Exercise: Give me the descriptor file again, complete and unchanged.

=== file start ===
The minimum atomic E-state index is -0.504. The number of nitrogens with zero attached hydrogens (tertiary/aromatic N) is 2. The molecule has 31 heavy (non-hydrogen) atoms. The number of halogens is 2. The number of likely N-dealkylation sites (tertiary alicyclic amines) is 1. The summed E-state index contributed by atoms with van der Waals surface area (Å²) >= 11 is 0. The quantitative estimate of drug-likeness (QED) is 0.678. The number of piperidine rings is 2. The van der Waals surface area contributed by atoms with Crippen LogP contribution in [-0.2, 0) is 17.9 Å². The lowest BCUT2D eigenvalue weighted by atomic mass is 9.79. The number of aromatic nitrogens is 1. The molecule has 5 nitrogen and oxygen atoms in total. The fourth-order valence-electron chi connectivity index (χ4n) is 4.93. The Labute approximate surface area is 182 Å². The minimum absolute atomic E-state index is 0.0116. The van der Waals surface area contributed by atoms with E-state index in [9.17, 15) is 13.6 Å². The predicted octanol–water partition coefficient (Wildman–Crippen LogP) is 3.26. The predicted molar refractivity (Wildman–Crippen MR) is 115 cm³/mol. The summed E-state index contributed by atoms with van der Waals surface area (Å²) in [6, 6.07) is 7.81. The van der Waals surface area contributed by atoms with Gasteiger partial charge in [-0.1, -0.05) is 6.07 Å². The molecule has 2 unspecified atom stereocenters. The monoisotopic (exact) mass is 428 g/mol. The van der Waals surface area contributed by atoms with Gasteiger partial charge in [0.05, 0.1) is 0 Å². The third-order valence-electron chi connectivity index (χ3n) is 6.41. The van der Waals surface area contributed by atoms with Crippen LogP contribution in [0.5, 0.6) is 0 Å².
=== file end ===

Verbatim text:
The minimum atomic E-state index is -0.504. The number of nitrogens with zero attached hydrogens (tertiary/aromatic N) is 2. The molecule has 31 heavy (non-hydrogen) atoms. The number of halogens is 2. The number of likely N-dealkylation sites (tertiary alicyclic amines) is 1. The summed E-state index contributed by atoms with van der Waals surface area (Å²) >= 11 is 0. The quantitative estimate of drug-likeness (QED) is 0.678. The number of piperidine rings is 2. The van der Waals surface area contributed by atoms with Crippen LogP contribution in [-0.2, 0) is 17.9 Å². The lowest BCUT2D eigenvalue weighted by atomic mass is 9.79. The number of aromatic nitrogens is 1. The molecule has 5 nitrogen and oxygen atoms in total. The fourth-order valence-electron chi connectivity index (χ4n) is 4.93. The Labute approximate surface area is 182 Å². The minimum absolute atomic E-state index is 0.0116. The van der Waals surface area contributed by atoms with E-state index in [9.17, 15) is 13.6 Å². The predicted octanol–water partition coefficient (Wildman–Crippen LogP) is 3.26. The predicted molar refractivity (Wildman–Crippen MR) is 115 cm³/mol. The summed E-state index contributed by atoms with van der Waals surface area (Å²) in [6, 6.07) is 7.81. The van der Waals surface area contributed by atoms with Gasteiger partial charge in [-0.1, -0.05) is 6.07 Å². The molecule has 2 unspecified atom stereocenters. The monoisotopic (exact) mass is 428 g/mol. The van der Waals surface area contributed by atoms with Gasteiger partial charge in [0.05, 0.1) is 0 Å². The third-order valence-electron chi connectivity index (χ3n) is 6.41. The van der Waals surface area contributed by atoms with Crippen LogP contribution in [0.5, 0.6) is 0 Å².